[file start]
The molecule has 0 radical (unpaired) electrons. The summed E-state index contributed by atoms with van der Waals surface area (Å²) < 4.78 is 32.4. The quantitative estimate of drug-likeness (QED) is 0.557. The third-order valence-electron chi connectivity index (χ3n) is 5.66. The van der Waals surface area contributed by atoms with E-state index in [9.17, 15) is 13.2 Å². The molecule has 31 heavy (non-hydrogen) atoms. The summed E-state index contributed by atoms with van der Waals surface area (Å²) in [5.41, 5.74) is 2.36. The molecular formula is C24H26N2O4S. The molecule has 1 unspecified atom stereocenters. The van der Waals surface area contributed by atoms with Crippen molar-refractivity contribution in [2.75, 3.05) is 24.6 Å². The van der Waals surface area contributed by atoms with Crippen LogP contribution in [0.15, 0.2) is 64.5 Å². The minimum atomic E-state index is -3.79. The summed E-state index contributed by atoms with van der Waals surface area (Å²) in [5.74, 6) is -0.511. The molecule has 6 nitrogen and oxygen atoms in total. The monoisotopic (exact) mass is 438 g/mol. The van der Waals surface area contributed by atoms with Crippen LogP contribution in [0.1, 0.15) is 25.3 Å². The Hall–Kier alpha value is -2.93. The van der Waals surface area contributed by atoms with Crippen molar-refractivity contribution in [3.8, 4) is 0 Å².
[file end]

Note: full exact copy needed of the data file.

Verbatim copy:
The molecule has 0 radical (unpaired) electrons. The summed E-state index contributed by atoms with van der Waals surface area (Å²) < 4.78 is 32.4. The quantitative estimate of drug-likeness (QED) is 0.557. The third-order valence-electron chi connectivity index (χ3n) is 5.66. The van der Waals surface area contributed by atoms with E-state index in [9.17, 15) is 13.2 Å². The molecule has 31 heavy (non-hydrogen) atoms. The summed E-state index contributed by atoms with van der Waals surface area (Å²) in [5.41, 5.74) is 2.36. The molecular formula is C24H26N2O4S. The molecule has 1 unspecified atom stereocenters. The van der Waals surface area contributed by atoms with Crippen molar-refractivity contribution in [2.75, 3.05) is 24.6 Å². The van der Waals surface area contributed by atoms with Crippen LogP contribution in [0.15, 0.2) is 64.5 Å². The minimum atomic E-state index is -3.79. The summed E-state index contributed by atoms with van der Waals surface area (Å²) in [5.74, 6) is -0.511. The molecule has 6 nitrogen and oxygen atoms in total. The monoisotopic (exact) mass is 438 g/mol. The van der Waals surface area contributed by atoms with Crippen LogP contribution in [0.1, 0.15) is 25.3 Å². The Hall–Kier alpha value is -2.93. The van der Waals surface area contributed by atoms with Crippen molar-refractivity contribution in [3.8, 4) is 0 Å².